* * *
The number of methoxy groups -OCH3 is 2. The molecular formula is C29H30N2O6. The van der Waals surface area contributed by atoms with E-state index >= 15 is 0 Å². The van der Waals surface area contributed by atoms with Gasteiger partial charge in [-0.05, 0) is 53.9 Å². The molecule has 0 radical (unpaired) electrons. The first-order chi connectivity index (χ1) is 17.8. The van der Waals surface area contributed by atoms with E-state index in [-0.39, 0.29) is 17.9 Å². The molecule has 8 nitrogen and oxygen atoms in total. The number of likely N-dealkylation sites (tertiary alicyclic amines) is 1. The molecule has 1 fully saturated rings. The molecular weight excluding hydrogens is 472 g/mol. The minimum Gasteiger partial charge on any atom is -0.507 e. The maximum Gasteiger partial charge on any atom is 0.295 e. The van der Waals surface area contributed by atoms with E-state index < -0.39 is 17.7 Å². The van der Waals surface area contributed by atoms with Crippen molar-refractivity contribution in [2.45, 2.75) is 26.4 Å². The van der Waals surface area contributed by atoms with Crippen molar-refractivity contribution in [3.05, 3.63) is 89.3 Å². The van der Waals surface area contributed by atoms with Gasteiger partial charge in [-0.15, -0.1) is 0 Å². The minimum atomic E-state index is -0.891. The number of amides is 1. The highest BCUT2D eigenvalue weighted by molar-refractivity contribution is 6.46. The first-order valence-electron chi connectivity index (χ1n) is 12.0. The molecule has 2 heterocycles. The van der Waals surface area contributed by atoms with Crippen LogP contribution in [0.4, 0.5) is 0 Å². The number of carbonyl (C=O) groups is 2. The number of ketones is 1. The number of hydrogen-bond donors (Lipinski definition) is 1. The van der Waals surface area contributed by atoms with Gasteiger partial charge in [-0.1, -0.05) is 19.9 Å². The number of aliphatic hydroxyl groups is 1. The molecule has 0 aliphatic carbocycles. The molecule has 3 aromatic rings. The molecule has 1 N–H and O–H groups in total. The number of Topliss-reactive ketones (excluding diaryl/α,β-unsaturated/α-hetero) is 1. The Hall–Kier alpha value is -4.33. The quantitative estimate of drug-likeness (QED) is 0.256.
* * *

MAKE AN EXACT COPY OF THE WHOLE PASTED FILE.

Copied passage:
The number of methoxy groups -OCH3 is 2. The molecular formula is C29H30N2O6. The van der Waals surface area contributed by atoms with E-state index >= 15 is 0 Å². The van der Waals surface area contributed by atoms with Gasteiger partial charge in [-0.05, 0) is 53.9 Å². The molecule has 0 radical (unpaired) electrons. The first-order chi connectivity index (χ1) is 17.8. The van der Waals surface area contributed by atoms with E-state index in [-0.39, 0.29) is 17.9 Å². The molecule has 8 nitrogen and oxygen atoms in total. The number of likely N-dealkylation sites (tertiary alicyclic amines) is 1. The molecule has 1 fully saturated rings. The molecular weight excluding hydrogens is 472 g/mol. The minimum Gasteiger partial charge on any atom is -0.507 e. The maximum Gasteiger partial charge on any atom is 0.295 e. The van der Waals surface area contributed by atoms with E-state index < -0.39 is 17.7 Å². The van der Waals surface area contributed by atoms with Crippen molar-refractivity contribution in [2.45, 2.75) is 26.4 Å². The van der Waals surface area contributed by atoms with Crippen molar-refractivity contribution in [3.05, 3.63) is 89.3 Å². The van der Waals surface area contributed by atoms with Gasteiger partial charge in [-0.15, -0.1) is 0 Å². The minimum atomic E-state index is -0.891. The number of amides is 1. The highest BCUT2D eigenvalue weighted by molar-refractivity contribution is 6.46. The first-order valence-electron chi connectivity index (χ1n) is 12.0. The molecule has 2 heterocycles. The van der Waals surface area contributed by atoms with Crippen LogP contribution in [0.4, 0.5) is 0 Å². The number of carbonyl (C=O) groups is 2. The number of ketones is 1. The number of hydrogen-bond donors (Lipinski definition) is 1. The van der Waals surface area contributed by atoms with Gasteiger partial charge in [-0.1, -0.05) is 19.9 Å². The number of aliphatic hydroxyl groups is 1. The molecule has 0 aliphatic carbocycles. The molecule has 3 aromatic rings. The molecule has 1 N–H and O–H groups in total. The number of Topliss-reactive ketones (excluding diaryl/α,β-unsaturated/α-hetero) is 1. The Hall–Kier alpha value is -4.33. The quantitative estimate of drug-likeness (QED) is 0.256.